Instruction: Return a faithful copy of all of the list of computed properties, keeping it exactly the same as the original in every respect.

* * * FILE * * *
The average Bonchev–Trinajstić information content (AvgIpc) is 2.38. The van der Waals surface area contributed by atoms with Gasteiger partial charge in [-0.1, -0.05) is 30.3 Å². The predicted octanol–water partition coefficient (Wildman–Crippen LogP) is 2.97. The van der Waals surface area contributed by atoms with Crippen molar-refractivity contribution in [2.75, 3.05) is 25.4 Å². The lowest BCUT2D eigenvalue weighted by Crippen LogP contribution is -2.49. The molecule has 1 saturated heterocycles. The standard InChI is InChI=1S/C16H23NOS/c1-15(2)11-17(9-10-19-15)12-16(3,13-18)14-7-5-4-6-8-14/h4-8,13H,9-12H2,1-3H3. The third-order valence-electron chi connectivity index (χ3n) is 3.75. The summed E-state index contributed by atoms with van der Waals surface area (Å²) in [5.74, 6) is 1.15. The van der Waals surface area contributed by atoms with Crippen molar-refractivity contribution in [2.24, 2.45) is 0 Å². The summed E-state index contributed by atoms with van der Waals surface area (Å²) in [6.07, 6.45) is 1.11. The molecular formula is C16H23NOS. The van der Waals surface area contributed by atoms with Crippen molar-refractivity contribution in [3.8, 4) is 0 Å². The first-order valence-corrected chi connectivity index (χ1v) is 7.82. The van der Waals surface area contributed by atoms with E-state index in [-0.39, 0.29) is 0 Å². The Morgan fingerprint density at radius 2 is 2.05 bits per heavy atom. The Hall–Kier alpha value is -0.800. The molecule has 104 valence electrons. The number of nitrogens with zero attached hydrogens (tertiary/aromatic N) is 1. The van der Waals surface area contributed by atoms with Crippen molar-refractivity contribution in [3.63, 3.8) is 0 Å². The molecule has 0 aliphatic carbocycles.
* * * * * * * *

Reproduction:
The average Bonchev–Trinajstić information content (AvgIpc) is 2.38. The van der Waals surface area contributed by atoms with Gasteiger partial charge in [-0.1, -0.05) is 30.3 Å². The predicted octanol–water partition coefficient (Wildman–Crippen LogP) is 2.97. The van der Waals surface area contributed by atoms with Crippen molar-refractivity contribution in [2.75, 3.05) is 25.4 Å². The lowest BCUT2D eigenvalue weighted by Crippen LogP contribution is -2.49. The molecule has 1 saturated heterocycles. The standard InChI is InChI=1S/C16H23NOS/c1-15(2)11-17(9-10-19-15)12-16(3,13-18)14-7-5-4-6-8-14/h4-8,13H,9-12H2,1-3H3. The third-order valence-electron chi connectivity index (χ3n) is 3.75. The summed E-state index contributed by atoms with van der Waals surface area (Å²) in [5.74, 6) is 1.15. The van der Waals surface area contributed by atoms with Crippen molar-refractivity contribution in [2.24, 2.45) is 0 Å². The summed E-state index contributed by atoms with van der Waals surface area (Å²) in [6.07, 6.45) is 1.11. The molecular formula is C16H23NOS. The van der Waals surface area contributed by atoms with Crippen molar-refractivity contribution in [3.8, 4) is 0 Å². The first-order valence-corrected chi connectivity index (χ1v) is 7.82. The van der Waals surface area contributed by atoms with E-state index in [-0.39, 0.29) is 0 Å². The Morgan fingerprint density at radius 2 is 2.05 bits per heavy atom. The Hall–Kier alpha value is -0.800. The molecule has 104 valence electrons. The number of nitrogens with zero attached hydrogens (tertiary/aromatic N) is 1. The van der Waals surface area contributed by atoms with Crippen molar-refractivity contribution in [3.63, 3.8) is 0 Å². The molecule has 0 aliphatic carbocycles.